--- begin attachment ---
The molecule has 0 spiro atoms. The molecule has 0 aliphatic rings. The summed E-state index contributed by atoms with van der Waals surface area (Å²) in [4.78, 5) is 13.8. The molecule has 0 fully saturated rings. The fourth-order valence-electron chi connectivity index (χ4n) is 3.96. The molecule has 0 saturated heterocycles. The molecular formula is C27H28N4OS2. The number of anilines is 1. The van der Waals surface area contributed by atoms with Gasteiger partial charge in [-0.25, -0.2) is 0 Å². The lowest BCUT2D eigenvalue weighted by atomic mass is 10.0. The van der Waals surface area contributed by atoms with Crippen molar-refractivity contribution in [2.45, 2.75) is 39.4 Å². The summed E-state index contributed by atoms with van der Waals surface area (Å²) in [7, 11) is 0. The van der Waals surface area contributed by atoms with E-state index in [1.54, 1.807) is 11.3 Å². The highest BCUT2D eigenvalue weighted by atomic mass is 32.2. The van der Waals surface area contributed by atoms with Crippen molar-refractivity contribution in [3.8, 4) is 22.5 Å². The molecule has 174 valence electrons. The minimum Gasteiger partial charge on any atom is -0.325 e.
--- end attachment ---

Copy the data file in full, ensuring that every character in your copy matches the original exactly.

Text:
The molecule has 0 spiro atoms. The molecule has 0 aliphatic rings. The summed E-state index contributed by atoms with van der Waals surface area (Å²) in [4.78, 5) is 13.8. The molecule has 0 fully saturated rings. The fourth-order valence-electron chi connectivity index (χ4n) is 3.96. The molecule has 0 saturated heterocycles. The molecular formula is C27H28N4OS2. The number of anilines is 1. The van der Waals surface area contributed by atoms with Gasteiger partial charge in [-0.25, -0.2) is 0 Å². The lowest BCUT2D eigenvalue weighted by atomic mass is 10.0. The van der Waals surface area contributed by atoms with Crippen molar-refractivity contribution in [2.45, 2.75) is 39.4 Å². The summed E-state index contributed by atoms with van der Waals surface area (Å²) in [7, 11) is 0. The van der Waals surface area contributed by atoms with E-state index in [1.54, 1.807) is 11.3 Å². The highest BCUT2D eigenvalue weighted by atomic mass is 32.2. The van der Waals surface area contributed by atoms with Crippen molar-refractivity contribution in [3.8, 4) is 22.5 Å². The molecule has 174 valence electrons. The minimum Gasteiger partial charge on any atom is -0.325 e.